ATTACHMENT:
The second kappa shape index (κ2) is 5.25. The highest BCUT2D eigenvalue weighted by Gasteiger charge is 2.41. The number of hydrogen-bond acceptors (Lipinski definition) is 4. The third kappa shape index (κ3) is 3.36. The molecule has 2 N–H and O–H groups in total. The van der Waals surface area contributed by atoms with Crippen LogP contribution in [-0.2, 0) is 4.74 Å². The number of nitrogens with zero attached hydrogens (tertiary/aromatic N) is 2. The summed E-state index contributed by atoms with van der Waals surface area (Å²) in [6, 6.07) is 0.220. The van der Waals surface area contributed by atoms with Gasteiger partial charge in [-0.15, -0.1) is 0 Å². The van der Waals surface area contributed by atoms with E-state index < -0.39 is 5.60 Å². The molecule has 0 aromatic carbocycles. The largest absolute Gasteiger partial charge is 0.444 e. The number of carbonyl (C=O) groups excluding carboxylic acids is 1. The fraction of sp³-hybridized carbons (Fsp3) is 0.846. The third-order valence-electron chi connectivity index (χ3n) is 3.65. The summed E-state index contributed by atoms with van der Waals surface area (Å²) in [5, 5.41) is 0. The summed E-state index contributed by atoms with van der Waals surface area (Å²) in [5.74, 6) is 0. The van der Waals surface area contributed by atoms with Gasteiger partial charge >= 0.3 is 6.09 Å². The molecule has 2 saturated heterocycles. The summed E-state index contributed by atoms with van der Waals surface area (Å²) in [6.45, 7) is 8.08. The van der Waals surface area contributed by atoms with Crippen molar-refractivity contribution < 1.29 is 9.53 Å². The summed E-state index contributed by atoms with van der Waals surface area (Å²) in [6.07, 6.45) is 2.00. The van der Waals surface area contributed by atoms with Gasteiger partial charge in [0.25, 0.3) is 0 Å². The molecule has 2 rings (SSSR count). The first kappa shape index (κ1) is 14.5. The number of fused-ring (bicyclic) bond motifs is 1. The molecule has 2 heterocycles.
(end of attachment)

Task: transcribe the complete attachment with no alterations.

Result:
The second kappa shape index (κ2) is 5.25. The highest BCUT2D eigenvalue weighted by Gasteiger charge is 2.41. The number of hydrogen-bond acceptors (Lipinski definition) is 4. The third kappa shape index (κ3) is 3.36. The molecule has 2 N–H and O–H groups in total. The van der Waals surface area contributed by atoms with Crippen LogP contribution in [-0.2, 0) is 4.74 Å². The number of nitrogens with zero attached hydrogens (tertiary/aromatic N) is 2. The summed E-state index contributed by atoms with van der Waals surface area (Å²) in [6, 6.07) is 0.220. The van der Waals surface area contributed by atoms with Gasteiger partial charge in [-0.15, -0.1) is 0 Å². The van der Waals surface area contributed by atoms with E-state index < -0.39 is 5.60 Å². The molecule has 0 aromatic carbocycles. The largest absolute Gasteiger partial charge is 0.444 e. The number of carbonyl (C=O) groups excluding carboxylic acids is 1. The fraction of sp³-hybridized carbons (Fsp3) is 0.846. The third-order valence-electron chi connectivity index (χ3n) is 3.65. The summed E-state index contributed by atoms with van der Waals surface area (Å²) in [5, 5.41) is 0. The summed E-state index contributed by atoms with van der Waals surface area (Å²) in [5.74, 6) is 0. The van der Waals surface area contributed by atoms with Gasteiger partial charge >= 0.3 is 6.09 Å². The molecule has 2 saturated heterocycles. The summed E-state index contributed by atoms with van der Waals surface area (Å²) in [6.45, 7) is 8.08. The van der Waals surface area contributed by atoms with Crippen molar-refractivity contribution < 1.29 is 9.53 Å². The summed E-state index contributed by atoms with van der Waals surface area (Å²) in [6.07, 6.45) is 2.00. The van der Waals surface area contributed by atoms with Gasteiger partial charge in [0.25, 0.3) is 0 Å². The molecule has 2 rings (SSSR count). The first kappa shape index (κ1) is 14.5. The number of fused-ring (bicyclic) bond motifs is 1. The molecule has 2 heterocycles.